Looking at the iPad app rollout, you can easily separate the digital wheat from the chaff in the content industries, and you can see those who are developing digital businesses and those who are trying to protect print margins and who see the iPad as a vertical, closed model to control and monetise content.Examples of this include magazines like Time charging $4.99 a week (the price of a paper copy) for access to their iPad-formatted content. The price of a magazine, as Anderson points out, includes the costs of printing and distribution, whereas on the iPad it's almost pure profit. Of course, the customers get something for their shekel, namely "Unique interactivity including landscape and portrait mode, scroll navigation and customizable font size":
Oh, I’ve never seen that in a mobile web browser, I say with incalculable levels of sarcasm. That’s like morons in the 90s having Java animation that you actually couldn’t do anything with and calling that interactivity. You think that’s insane and delusional, just wait, it gets even better! No content sharing on the app, which I’m assuming means you can’t bookmark or Tweet your favourite stories, and You’ll have to buy and download the app every single week. There is also no indication that they will charge for their now free iPod app or their website.
Note to Time digital strategists: Sorry caching your site so I can take it with me when I’m on the move isn’t a feature worth your premium pricing. I do that now, and have done it for years, with an open-source app called Plucker and an aging Palm T3. I’m truly sorry. Do you actually use the internet or digital devices or do you just indulge your bosses’ angry fantasies about the good old days?And then there's Rupert Murdoch's inspired unilateral offensive against free news. News Corp. currently charges $2 per week for access to the Wall Street Journal, but aims to extract $17.29 a month from iPad users. Murdoch is also moving aggressively on the web, having announced that, in a few months, both The Times and The Sun will be behind a billgate. Perhaps if The Guardian, Telegraph and Independent go out of business and the BBC voluntarily dismantles its free news service in anticipation of a Tory government, Murdoch can enjoy a lucrative monopoly on the news, though otherwise, it looks like his gamble will fail and The Times, arguably News Corp.'s most prestigious broadsheet, will decline.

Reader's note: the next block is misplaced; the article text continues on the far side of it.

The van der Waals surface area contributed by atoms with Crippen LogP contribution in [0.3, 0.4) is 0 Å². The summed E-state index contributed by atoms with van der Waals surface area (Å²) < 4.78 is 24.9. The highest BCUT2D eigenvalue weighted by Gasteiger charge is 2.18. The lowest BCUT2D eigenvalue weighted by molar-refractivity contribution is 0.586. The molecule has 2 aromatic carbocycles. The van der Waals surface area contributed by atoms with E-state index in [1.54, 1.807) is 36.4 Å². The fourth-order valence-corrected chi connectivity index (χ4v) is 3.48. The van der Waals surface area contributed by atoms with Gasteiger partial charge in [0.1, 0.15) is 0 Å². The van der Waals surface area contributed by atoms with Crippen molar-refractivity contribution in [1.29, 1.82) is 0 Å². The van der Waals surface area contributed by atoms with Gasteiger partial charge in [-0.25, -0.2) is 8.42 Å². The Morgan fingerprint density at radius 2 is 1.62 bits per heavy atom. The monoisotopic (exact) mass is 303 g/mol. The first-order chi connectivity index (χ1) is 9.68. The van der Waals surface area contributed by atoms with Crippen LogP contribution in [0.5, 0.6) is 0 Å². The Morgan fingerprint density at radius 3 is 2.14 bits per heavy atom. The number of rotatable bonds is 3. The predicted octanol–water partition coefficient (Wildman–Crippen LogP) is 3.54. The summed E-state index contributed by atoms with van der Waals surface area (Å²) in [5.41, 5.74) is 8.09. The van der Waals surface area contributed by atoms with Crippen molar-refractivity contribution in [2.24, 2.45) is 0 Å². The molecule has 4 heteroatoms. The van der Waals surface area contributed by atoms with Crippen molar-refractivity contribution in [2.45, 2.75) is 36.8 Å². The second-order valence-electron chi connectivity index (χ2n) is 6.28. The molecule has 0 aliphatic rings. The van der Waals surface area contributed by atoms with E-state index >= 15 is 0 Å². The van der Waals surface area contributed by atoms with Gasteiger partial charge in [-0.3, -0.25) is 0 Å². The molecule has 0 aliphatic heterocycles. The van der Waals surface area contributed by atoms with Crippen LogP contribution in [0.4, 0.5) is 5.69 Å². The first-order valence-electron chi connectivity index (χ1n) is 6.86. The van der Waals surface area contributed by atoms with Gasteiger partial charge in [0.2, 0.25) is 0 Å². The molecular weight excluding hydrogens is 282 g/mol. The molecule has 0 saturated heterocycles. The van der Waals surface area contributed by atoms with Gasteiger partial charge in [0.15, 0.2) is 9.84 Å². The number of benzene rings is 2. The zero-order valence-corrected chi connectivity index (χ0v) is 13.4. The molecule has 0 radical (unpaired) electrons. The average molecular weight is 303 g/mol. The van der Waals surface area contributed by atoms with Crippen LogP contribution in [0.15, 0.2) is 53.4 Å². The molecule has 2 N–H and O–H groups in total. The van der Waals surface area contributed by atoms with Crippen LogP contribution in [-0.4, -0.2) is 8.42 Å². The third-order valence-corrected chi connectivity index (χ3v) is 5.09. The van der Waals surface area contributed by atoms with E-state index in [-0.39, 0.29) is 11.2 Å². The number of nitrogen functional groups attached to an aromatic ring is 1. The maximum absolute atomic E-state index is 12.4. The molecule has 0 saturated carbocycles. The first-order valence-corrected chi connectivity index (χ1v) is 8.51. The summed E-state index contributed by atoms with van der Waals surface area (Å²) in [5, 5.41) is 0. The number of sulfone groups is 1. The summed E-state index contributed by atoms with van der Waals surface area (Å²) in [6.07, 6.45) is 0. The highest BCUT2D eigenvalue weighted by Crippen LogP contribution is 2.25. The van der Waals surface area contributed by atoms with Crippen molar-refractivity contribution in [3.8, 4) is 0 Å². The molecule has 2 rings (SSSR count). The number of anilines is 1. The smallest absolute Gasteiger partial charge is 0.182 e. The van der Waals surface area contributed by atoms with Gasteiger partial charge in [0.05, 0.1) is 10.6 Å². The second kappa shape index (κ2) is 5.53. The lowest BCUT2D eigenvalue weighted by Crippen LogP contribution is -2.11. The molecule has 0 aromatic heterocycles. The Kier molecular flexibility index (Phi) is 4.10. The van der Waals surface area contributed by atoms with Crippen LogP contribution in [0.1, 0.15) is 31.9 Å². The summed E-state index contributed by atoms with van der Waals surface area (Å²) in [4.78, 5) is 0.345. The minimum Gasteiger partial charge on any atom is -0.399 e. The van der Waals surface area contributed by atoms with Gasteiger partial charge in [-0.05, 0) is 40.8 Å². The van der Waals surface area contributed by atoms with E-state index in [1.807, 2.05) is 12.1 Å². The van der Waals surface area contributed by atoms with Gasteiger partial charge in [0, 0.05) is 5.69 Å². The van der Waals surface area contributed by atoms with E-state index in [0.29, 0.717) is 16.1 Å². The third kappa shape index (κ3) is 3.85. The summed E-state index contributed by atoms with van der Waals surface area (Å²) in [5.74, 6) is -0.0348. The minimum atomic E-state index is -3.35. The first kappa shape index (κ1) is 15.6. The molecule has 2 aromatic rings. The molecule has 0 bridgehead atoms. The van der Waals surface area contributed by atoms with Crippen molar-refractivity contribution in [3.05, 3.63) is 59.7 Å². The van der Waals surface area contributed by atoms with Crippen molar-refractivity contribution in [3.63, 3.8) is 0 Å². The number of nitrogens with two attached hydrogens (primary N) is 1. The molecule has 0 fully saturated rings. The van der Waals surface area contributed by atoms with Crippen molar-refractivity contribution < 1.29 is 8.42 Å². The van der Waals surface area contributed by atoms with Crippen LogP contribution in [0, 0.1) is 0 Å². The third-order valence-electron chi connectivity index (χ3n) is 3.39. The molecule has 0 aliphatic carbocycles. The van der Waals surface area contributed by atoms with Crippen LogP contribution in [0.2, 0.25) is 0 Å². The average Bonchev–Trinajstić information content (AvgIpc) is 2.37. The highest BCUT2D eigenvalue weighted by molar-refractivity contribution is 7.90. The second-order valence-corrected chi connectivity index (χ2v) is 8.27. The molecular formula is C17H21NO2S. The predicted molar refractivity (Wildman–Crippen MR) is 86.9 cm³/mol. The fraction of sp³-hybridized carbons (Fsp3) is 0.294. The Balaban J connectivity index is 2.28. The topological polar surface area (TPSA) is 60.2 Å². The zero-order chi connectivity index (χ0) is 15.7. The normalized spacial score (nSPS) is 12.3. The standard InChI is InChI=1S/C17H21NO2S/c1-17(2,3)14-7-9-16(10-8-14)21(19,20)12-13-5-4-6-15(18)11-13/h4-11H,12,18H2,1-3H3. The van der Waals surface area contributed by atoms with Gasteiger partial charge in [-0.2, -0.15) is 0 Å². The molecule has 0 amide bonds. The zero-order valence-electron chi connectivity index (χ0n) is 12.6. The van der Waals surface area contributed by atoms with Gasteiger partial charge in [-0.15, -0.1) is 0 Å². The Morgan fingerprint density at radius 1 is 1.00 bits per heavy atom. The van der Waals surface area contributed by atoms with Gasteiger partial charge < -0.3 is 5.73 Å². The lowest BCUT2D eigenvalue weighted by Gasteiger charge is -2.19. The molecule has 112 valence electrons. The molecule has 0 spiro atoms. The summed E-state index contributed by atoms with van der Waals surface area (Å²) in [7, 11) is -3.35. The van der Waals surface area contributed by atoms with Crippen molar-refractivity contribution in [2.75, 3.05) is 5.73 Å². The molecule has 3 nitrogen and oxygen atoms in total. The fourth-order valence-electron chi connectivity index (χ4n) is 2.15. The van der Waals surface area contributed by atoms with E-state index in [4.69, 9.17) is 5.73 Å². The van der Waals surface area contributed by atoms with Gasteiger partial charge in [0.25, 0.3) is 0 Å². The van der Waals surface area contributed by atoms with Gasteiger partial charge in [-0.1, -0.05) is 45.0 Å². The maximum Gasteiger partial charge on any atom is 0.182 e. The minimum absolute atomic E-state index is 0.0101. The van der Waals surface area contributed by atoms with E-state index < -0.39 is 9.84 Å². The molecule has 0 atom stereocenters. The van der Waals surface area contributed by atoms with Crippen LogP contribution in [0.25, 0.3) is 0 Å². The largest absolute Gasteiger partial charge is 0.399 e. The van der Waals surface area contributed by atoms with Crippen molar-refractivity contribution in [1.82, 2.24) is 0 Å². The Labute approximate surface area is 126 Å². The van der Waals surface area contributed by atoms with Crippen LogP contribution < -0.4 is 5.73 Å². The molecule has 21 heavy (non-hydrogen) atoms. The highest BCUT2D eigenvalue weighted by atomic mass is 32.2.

Not everybody misses the point, of course; The Financial Times (no relation) and NPR (i.e., the US donation-funded public radio network) apparently get it, and strove to experiment with new ways of engaging with their audience in the digital realm, rather than just seeing how much they can do them for.
In terms of who is positioning themselves for the future by delivering value to their audiences and experimenting with business models, it’s clear. If any company thinks that the iPad will allow them to rebuild the monopoly rent pricing structure of the 20th Century, then you’ve really fallen prey to the Steve Jobs’ reality distortion field, and you’ve blown yet another chance to build a credible digital business. However, I’ve got a game you might want to check out, Final Fantasy.
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